Administering concomitant anti-inflammatory prophylaxis therapy (e.g., colchicine, nonsteroidal anti-inflammatory drugs [NSAIDs], prednisone/ prednisolone) over no anti-inflammatory prophy- laxis therapy is strongly recommended. 

Continuing concomitant anti-inflammatory prophylaxis therapy for 3–6 months over < 3 months, with ongoing evaluation and continued prophylaxis as needed if the patient continues to experience gout flares, is strongly recommended. 

Timing of ULT initiation 

When the decision is made that ULT is indicated while the patient is experiencing a gout flare, starting ULT during the gout flare over starting ULT after the gout flare has resolved is condition- ally recommended. 

A treat-to-target management strategy that includes ULT dose titration and subsequent dosing guided by serial SU measurements to achieve a target SU, over a fixed-dose ULT strategy, is strongly recommended for all patients receiving ULT. 

Achieving and maintaining an SU target of <6 mg/dl over the use of no target is strongly recommended for all patients receiving ULT. 

Delivery of an augmented protocol of ULT dose management by non-physician providers to optimize the treat-to-target strategy that includes patient education, shared decision-making, and treat-to-target protocol is conditionally recommended for all patients receiving ULT. 

Duration of ULT

Continuing ULT indefinitely over stopping ULT is conditionally recommended. 

Allopurinol 

Testing for the HLA–B*5801 allele prior to starting allopurinol is conditionally recommended for patients of Southeast Asian descent (e.g., Han Chinese, Korean, Thai) and for African American patients, over not testing for the HLA–B*5801 allele. 

Universal testing for the HLA–B*5801 allele pri- or to starting allopurinol is conditionally recommended against in patients of other ethnic or racial background over testing for the HLA–B*5801 allele.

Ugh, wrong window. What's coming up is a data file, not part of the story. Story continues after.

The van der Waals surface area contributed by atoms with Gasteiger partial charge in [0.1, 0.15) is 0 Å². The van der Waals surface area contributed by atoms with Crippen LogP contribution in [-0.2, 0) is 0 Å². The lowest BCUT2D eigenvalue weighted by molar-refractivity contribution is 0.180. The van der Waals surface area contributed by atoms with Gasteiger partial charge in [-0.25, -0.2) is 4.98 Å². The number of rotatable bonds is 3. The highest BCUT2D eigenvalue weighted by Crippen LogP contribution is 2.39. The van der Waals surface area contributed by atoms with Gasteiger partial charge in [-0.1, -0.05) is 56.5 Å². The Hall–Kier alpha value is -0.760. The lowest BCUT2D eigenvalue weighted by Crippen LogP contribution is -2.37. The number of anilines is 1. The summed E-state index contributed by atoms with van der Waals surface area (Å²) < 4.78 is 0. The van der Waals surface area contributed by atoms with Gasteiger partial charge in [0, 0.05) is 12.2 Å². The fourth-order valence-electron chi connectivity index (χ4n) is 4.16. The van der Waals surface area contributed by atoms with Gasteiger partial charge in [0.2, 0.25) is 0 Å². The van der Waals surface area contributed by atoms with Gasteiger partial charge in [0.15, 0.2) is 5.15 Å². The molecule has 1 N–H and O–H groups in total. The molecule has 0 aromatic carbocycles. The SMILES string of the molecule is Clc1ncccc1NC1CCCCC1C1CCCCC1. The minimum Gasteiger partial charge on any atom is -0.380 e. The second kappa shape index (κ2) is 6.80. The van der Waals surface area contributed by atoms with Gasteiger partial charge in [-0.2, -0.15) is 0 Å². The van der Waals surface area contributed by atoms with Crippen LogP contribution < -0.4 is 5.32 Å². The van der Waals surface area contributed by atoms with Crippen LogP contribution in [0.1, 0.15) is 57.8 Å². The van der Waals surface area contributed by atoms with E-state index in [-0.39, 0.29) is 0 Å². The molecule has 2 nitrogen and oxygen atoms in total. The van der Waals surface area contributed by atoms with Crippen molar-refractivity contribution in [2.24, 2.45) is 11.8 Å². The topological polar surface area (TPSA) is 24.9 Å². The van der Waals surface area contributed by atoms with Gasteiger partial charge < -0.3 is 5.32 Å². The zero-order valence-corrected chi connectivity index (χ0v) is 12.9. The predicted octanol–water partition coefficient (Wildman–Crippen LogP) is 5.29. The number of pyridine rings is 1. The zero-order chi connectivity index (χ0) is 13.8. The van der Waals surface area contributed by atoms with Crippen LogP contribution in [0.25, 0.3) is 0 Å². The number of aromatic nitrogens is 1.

As noted above, starting allopurinol in daily doses of ≤100 mg (and lower doses in patients with CKD) is strongly recommended over starting at a higher dose. 

Allopurinol desensitization is conditionally recommended for patients with a prior allergic response to allopurinol who cannot be treated with other oral ULT agents. 

Febuxostat 

Switching to an alternative oral ULT agent, if available and consistent with other recommendations in this guideline, is conditionally recommended for patients taking febuxostat with a history of CVD or a new CVD-related event. 

Uricosurics 

Checking urinary uric acid is conditionally recommend against for patients considered for or receiving uricosuric treatment. 

Alkalinizing the urine is conditionally recommended against for patients receiving uricosuric treatment. 

When to consider changing ULT strategy 

Switching to a second XOI over adding a uricosuric agent is conditionally recommended for patients taking their first XOI, who have persistently high SU concentrations (>6 mg/dl) de- spite maximum-tolerated or FDA-indicated XOI dose, and who have continued frequent gout flares (>2 flares/year) OR who have non-resolving subcutaneous tophi.